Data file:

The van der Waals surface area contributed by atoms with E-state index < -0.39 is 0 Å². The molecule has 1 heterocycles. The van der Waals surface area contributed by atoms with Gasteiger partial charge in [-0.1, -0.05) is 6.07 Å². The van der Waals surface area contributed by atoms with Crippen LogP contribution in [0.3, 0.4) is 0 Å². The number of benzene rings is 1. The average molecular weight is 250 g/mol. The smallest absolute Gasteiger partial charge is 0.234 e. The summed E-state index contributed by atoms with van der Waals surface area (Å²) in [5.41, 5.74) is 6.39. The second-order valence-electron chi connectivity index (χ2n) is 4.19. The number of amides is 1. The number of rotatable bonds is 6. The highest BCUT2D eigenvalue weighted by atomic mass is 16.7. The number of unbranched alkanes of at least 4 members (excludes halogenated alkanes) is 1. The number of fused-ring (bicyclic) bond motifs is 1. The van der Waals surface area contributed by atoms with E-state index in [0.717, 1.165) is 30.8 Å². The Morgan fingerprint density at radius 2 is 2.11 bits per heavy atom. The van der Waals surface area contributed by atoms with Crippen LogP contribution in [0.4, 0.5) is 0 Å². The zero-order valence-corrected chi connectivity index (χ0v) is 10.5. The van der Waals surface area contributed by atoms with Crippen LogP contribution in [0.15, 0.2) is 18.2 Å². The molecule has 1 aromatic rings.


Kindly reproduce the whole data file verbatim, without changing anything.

The van der Waals surface area contributed by atoms with E-state index < -0.39 is 0 Å². The molecule has 1 heterocycles. The van der Waals surface area contributed by atoms with Gasteiger partial charge in [-0.1, -0.05) is 6.07 Å². The van der Waals surface area contributed by atoms with Crippen LogP contribution in [0.3, 0.4) is 0 Å². The number of benzene rings is 1. The average molecular weight is 250 g/mol. The smallest absolute Gasteiger partial charge is 0.234 e. The summed E-state index contributed by atoms with van der Waals surface area (Å²) in [5.41, 5.74) is 6.39. The second-order valence-electron chi connectivity index (χ2n) is 4.19. The number of amides is 1. The number of rotatable bonds is 6. The highest BCUT2D eigenvalue weighted by atomic mass is 16.7. The number of unbranched alkanes of at least 4 members (excludes halogenated alkanes) is 1. The number of fused-ring (bicyclic) bond motifs is 1. The van der Waals surface area contributed by atoms with E-state index in [0.717, 1.165) is 30.8 Å². The Morgan fingerprint density at radius 2 is 2.11 bits per heavy atom. The van der Waals surface area contributed by atoms with Crippen LogP contribution in [0.4, 0.5) is 0 Å². The zero-order valence-corrected chi connectivity index (χ0v) is 10.5. The van der Waals surface area contributed by atoms with Crippen LogP contribution in [0.15, 0.2) is 18.2 Å². The molecule has 1 aromatic rings.